UK Prime Minister: Use of Chemical Weapons in Syria a ‘War Crime’
UK Prime Minister David Cameron has said that there is “limited but growing evidence” of the use of chemical weapons by the Syrian government in that country’s civil war. “It is very disturbing what we are seeing”, said Cameron, adding that “it is extremely serious, this is a war crime, and we should take it very seriously”. The US government had revealed on Thursday that its intelligence agencies believed “with varied degrees of confidence” that Syria had deployed sarin, a nerve agent, on a “small scale”. The prime minister agreed that this was a “red line” for intervention, adding that the UK was working to “shape that opposition to make sure we are supporting people with good motives who want a good outcome, to put pressure on that regime so we can bring it to an end”. When asked if he would support using military force or sending troops to Syria, Cameron said that he didn’t want to see such an outcome and didn’t think it was likely to happen, but said he thought the UK and its allies could “step up the pressure on the regime”.
South Korea to Pull Remaining Workers from Kaesong
South Korea’s Unification Minister, Ryoo Kihl-jae, said on Friday that the country’s government had decided to withdraw the approximately 175 South Korean nationals still stationed at the Kaesong industrial complex, jointly operated with North Korea. The decision was made because the regime in Pyongyang refused to start formal talks on the restart of operations at the complex. The minister also said that the government was worried South Koreans were not having access to food and medicine at Kaesong, which has been closed for nearly a month. It had been run jointly by both countries on their common border and provided jobs to more than 50,000 North Koreans, who were all withdrawn by their government on April 9. The north’s National Defence Commission (NDC) said that the south’s offer for talks was not sincere, adding that the ongoing joint US-South Korean military drills were an evidence of this. “If the South Korean puppet force continues to aggravate the situation, it would be up to us to take any final and decisive grave measures”, said a statement released by the NDC.
Boston Marathon Bombings Suspect Moved to Prison
Surviving Boston Marathon bombings suspect Dzhokhar Tsarnaev has been transferred from the Beth Israel Deaconess Center early on Friday to a federal medical detention facility, the Federal Medical Center Devens. A former US Army base to the west of Boston, the centre treats federal prisoners who require long-term medical care. Tsarnaev is recovering from a reportedly self-inflicted gunshot wound to the throat along with other injuries sustained during his attempt to evade local and federal authorities. The transfer comes after revelations that the Tsarnaev brothers planned to escape to New York in order to bomb Times Square, a plot that failed because the vehicle they had hijacked did not have enough fuel to make it that far. “The fact is New York City remains a prime target for those who hate America and want to kill Americans. The attacks in Boston and the news that New York City was next on the list shows just how critical it is for the federal government to devote resources to high risk areas”, said New York City Mayor Michael Bloomberg.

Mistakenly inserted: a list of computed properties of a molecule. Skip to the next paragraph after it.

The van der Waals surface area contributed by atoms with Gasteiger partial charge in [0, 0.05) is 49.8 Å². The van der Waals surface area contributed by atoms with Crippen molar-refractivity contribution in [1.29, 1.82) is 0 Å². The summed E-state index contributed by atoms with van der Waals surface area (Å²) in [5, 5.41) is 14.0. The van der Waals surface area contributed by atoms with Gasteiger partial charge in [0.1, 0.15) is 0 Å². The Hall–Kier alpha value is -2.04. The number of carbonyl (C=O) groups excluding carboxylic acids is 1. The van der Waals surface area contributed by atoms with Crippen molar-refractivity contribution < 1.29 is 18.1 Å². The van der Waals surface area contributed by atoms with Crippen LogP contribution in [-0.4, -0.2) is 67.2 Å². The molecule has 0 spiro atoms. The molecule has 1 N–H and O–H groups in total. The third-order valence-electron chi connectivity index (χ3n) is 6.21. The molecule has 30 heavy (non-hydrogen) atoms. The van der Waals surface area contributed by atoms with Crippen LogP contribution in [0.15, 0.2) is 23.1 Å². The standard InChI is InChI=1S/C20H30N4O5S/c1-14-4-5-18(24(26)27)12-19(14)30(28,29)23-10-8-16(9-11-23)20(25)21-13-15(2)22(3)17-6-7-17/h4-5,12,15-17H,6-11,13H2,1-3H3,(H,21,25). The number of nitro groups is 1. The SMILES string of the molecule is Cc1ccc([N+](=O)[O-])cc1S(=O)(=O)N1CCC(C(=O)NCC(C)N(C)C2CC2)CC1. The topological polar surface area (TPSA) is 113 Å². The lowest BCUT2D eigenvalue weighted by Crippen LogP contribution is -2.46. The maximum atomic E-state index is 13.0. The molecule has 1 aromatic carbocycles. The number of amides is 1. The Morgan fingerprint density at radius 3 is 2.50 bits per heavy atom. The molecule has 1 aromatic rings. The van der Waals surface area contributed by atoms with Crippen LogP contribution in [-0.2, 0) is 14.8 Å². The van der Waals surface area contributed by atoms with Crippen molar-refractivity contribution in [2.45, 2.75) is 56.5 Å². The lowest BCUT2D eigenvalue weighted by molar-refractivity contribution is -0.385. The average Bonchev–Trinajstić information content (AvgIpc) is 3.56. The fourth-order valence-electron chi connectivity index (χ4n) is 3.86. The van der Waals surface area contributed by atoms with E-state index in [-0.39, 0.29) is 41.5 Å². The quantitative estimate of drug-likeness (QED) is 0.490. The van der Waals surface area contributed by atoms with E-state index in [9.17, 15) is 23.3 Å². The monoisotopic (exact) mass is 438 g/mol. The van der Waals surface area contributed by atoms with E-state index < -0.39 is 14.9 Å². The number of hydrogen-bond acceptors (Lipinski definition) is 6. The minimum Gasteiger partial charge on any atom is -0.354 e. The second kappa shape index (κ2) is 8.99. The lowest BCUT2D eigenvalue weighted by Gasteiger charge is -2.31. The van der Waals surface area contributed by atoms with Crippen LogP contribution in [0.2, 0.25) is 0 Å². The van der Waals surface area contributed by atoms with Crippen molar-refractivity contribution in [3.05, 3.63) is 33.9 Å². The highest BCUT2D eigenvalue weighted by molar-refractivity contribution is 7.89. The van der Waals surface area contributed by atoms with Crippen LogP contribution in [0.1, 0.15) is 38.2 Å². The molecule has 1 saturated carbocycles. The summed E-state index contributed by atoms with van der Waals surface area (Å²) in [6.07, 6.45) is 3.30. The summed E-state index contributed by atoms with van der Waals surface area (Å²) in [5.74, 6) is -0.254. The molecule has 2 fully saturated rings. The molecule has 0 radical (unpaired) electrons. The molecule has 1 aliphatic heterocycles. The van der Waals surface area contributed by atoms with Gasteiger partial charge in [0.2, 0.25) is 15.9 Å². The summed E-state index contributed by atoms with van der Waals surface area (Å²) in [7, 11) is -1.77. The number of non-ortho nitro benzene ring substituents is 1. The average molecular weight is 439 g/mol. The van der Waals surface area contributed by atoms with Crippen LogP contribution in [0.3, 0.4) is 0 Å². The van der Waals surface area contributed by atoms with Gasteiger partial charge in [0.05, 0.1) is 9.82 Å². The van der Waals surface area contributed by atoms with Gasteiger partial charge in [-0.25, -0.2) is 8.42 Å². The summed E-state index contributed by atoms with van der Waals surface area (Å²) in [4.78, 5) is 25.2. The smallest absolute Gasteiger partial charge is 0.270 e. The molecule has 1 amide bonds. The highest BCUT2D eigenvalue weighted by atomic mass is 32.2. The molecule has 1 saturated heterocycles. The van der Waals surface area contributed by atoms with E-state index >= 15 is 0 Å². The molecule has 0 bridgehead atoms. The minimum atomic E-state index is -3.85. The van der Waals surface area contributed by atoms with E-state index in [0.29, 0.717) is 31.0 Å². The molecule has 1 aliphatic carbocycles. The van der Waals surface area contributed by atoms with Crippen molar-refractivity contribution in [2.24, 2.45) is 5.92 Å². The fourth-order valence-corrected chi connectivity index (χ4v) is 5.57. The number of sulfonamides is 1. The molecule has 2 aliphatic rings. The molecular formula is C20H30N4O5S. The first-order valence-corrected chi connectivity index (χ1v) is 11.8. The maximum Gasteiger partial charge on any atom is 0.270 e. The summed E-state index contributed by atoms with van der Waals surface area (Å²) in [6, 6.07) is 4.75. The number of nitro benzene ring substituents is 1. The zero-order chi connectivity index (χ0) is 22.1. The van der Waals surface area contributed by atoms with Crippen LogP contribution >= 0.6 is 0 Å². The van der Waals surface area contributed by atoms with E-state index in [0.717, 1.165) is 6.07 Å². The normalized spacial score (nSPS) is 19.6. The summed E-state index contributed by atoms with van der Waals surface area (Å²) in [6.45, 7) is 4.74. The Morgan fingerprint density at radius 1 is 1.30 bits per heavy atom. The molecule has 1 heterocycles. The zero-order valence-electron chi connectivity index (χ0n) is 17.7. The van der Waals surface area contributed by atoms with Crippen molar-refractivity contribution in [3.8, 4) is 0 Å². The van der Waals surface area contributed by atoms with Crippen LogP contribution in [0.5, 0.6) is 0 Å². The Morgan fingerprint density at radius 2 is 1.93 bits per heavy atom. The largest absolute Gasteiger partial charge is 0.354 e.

Latin America ‘Threatened by Rise in Cancer Cases’
Experts writing in the Lancet Oncology journal have warned that Latin American countries are “threatened by rising cancer cases”. Although the region has fewer cases of cancer than more developed countries such as the US or the members of the European Union, the proportion who die is much higher, mainly because of late diagnosis and difficult access to treatment. The report, being launched at a oncology conference being held in São Paulo, Brazil, states that increasing life expectancy and better standards of living are leading populations in Latin American countries to eat less healthily and to adopt a more sedentary lifestyle, which could lead to a higher incidence of cancers. “The region is poorly equipped to deal with the alarming rise in cancer incidence and disproportionately high mortality rates compared with other world regions, underscoring the magnitude of the cancer-control problem”, said Paul Goss, professor of medicine at the Harvard Medical School and leader of the research team that wrote the report.
Weekend Read: The Big One?
The H7N9 flu has killed 18 percent of the 108 people with lab-confirmed infections in China as of April 22. That’s a lethality about nine times the mortality rate of the Great Influenza of 1918-19. In Foreign Policy.